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Caterpillars of the World - Peru
Bullseye moth
Automeris liberia CRAMER, 1780
Superfamily - BOMBYCOIDEA
Family - SATURNIIDAE
subfamily - HEMILEUCINAE
Tribe -
Automeris liberia, Manu cloudforest, 900m, Peru  Adrian Hoskins
Introduction
The genus Automeris contains about 260 species.
Automeris liberia occurs in Ecuador and Peru.
Habitats
This species is found in rainforest and cloudforest habitats at altitudes between about 400-1500m.
Lifecycle
The caterpillars of all moths in the subfamily Hemileucinae have stinging spines. One particular species Lonomia obliqua, has well camouflaged spiked caterpillars which can be found clustered in groups of up to 100 on the trunks of trees in Amazonia. There have been many incidents where people have touched or unwittingly rubbed against groups of these larvae. The effects of a dose from multiple larvae can be very dangerous, including massive intercranial haemorrhaging and kidney failure. Lonomia larvae are a frequent cause of death in southern Brazil - 354 people died between 1989 and 2005. The fatality rate is about 1.7% - roughly equivalent to that of rattlesnake bites. Fortunately Automeris larvae are non-lethal, but many can produce a very painful sting.
The larvae of most species when fully grown are bright green, marked laterally with dashes or stripes of red ( or orange ) and white. Along the back and sides are rows of multi-branched stinging spines, each like a miniature Xmas tree.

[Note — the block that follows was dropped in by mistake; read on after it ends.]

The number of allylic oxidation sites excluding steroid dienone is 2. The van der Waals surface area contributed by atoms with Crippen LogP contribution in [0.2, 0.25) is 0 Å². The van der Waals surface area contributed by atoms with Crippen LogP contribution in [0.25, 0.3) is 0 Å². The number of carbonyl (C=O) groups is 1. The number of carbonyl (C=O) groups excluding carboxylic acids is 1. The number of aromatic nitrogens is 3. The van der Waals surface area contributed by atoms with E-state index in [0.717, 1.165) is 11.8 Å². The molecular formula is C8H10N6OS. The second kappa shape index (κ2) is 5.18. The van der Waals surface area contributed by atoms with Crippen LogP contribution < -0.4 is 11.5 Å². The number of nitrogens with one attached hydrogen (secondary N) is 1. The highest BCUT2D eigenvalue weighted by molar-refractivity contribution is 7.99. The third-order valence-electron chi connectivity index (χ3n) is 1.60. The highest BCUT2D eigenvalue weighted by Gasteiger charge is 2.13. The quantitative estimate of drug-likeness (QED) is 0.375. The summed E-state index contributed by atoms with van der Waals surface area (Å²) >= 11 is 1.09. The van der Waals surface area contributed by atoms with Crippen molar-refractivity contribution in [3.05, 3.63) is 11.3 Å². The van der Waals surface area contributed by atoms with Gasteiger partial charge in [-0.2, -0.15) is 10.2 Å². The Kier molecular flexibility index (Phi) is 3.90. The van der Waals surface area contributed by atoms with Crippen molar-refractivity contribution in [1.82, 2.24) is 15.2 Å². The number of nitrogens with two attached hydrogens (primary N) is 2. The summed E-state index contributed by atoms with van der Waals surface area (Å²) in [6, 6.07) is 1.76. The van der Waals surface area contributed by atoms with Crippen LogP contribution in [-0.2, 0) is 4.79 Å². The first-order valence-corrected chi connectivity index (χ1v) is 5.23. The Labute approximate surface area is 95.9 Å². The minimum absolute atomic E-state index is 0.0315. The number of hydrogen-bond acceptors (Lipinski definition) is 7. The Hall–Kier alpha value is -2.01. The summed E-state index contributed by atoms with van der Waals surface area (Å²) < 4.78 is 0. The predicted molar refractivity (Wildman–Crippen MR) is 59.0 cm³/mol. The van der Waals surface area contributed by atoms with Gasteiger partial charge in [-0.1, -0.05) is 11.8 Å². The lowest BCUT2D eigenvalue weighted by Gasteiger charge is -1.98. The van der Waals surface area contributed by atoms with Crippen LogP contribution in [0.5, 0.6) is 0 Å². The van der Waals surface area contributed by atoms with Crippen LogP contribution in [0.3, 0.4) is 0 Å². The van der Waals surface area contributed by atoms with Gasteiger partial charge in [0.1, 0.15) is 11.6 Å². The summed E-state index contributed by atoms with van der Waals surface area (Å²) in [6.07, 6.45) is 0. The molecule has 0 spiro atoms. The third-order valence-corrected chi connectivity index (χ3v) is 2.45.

The larvae of most Automeris species are polyphagous - e.g. the known foodplants of Automeris io include such unrelated pabula as Salix, Quercus, Hibiscus, Azalea, Prunus, Trifolium and Euterpe. When young the larvae feed gregariously, but they gradually disperse and become solitary by the final instar. Automeris liberia is known to feed in the wild on Salix, Quercus and Gleditsia.
Adult
The numerous Automeris species vary in pattern and colouration. Some have yellowish forewings, but most are brown marked with dark post median lines, and when at rest resemble dead leaves. Others have greyish forewings mottled or marbled with darker tones, and provide a convincing camouflage when they are at rest on tree trunks. The hindwings are usually much brighter in colour, being creamy or bright yellow in most species, marked with red or orange. There is always a pair of  prominent false eyes, which vary in size from species to species.
If the moths are disturbed they immediately drop to the ground and uncover their hindwings to reveal the startling eye-spots. At the same time they usually arch their abdomens, and twitch violently, thrusting the hindwings and their eye-spots forward in a series of rhythmical movements. The effect on humans is usually to recoil in shock, and no doubt birds react in a similar manner, and in many cases are so startled or scared that the moths escape being eaten.
Automeris liberia, Ecuador.   Steve Ife
 

 

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